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Therapeutic Opportunities in Your Cranberry Sauce

Maria Thompson on November 27, 2013
Therapeutic properties in cranberries

Scientist advocates creativity in science and we support new models of research innovation. We’ve added turkey to our innovation arena and have highlighted where therapeutic development joins the Thanksgiving table.

So as you fill your plates with turkey don’t forget to make room for the cranberry sauce. Cranberries are more than just a tasty side! These wonderful little berries are ripe with biologically active compounds that may prevent infection, cardiovascular disease, diabetes and cancer.1 Antibacterial compounds present in cranberries prevent E. coli from attaching and initiating infection. Importantly, the compounds inhibit quorum sensing between bacteria and act as potent inhibitors of biofilm formation. Cranberries contain higher levels of A-type proanthocyanidins (PACs), while other berries show higher levels of the B-type PACs. Cranberries are also high in antioxidants, which protect against cancer. Natural products are a rich source for therapeutic development. Visit Scientist’s natural product page to identify sources for natural product purification, analysis, or use a natural product library in your next screening project.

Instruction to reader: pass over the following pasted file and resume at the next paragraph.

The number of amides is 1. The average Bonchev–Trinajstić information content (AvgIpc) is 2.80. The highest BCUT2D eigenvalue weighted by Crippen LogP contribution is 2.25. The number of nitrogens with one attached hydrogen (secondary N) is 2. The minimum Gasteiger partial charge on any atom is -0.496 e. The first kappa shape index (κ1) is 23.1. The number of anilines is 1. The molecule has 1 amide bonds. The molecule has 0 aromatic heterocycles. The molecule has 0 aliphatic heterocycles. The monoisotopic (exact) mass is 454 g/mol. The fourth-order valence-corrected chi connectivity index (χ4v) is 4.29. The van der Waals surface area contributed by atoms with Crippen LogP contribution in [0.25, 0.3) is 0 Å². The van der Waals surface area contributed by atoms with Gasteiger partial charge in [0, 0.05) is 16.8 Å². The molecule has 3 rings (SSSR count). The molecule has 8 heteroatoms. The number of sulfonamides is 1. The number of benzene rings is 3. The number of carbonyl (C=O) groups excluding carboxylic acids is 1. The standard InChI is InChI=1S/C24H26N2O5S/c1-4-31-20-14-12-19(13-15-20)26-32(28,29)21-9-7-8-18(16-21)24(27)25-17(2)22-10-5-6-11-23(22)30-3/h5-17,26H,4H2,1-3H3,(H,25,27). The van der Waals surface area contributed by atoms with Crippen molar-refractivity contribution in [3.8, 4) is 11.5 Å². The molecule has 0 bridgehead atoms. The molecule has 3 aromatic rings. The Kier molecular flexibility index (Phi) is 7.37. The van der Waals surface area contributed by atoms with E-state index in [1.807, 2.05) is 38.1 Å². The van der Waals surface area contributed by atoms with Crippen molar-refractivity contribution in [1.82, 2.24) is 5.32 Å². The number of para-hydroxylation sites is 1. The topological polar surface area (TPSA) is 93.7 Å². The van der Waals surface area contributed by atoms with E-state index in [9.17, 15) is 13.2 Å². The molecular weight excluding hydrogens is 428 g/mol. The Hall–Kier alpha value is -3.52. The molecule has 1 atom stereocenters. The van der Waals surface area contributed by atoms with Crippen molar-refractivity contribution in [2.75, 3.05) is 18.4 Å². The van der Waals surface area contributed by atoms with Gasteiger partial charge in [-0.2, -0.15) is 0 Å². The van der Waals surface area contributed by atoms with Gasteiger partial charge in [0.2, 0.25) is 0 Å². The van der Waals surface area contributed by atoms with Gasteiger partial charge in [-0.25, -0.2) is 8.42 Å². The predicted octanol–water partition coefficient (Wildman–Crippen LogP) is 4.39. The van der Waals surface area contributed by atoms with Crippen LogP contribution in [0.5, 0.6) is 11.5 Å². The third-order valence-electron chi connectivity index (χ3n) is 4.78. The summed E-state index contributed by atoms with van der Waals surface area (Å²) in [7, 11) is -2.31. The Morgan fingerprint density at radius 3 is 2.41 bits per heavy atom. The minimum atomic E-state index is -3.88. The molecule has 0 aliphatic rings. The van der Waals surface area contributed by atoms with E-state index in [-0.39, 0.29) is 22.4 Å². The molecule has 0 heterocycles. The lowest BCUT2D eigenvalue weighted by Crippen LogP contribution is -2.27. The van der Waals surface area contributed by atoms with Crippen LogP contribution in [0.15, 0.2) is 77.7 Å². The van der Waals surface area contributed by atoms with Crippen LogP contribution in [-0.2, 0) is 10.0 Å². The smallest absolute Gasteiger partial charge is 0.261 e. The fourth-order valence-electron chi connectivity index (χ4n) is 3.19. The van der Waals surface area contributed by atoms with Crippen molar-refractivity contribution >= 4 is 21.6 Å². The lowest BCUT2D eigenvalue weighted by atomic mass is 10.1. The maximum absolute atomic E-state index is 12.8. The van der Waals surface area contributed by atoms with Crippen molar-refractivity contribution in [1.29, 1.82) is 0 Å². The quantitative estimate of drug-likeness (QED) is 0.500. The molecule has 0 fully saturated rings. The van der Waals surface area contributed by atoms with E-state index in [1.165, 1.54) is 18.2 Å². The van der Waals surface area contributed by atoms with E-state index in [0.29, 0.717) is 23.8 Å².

Happy Thanksgiving from Scientist!

  1. Blumber et al, Cranberries and their bioactive constituents in human health. Advances in Nutrition. 2013 Nov 6;4(6):618-632.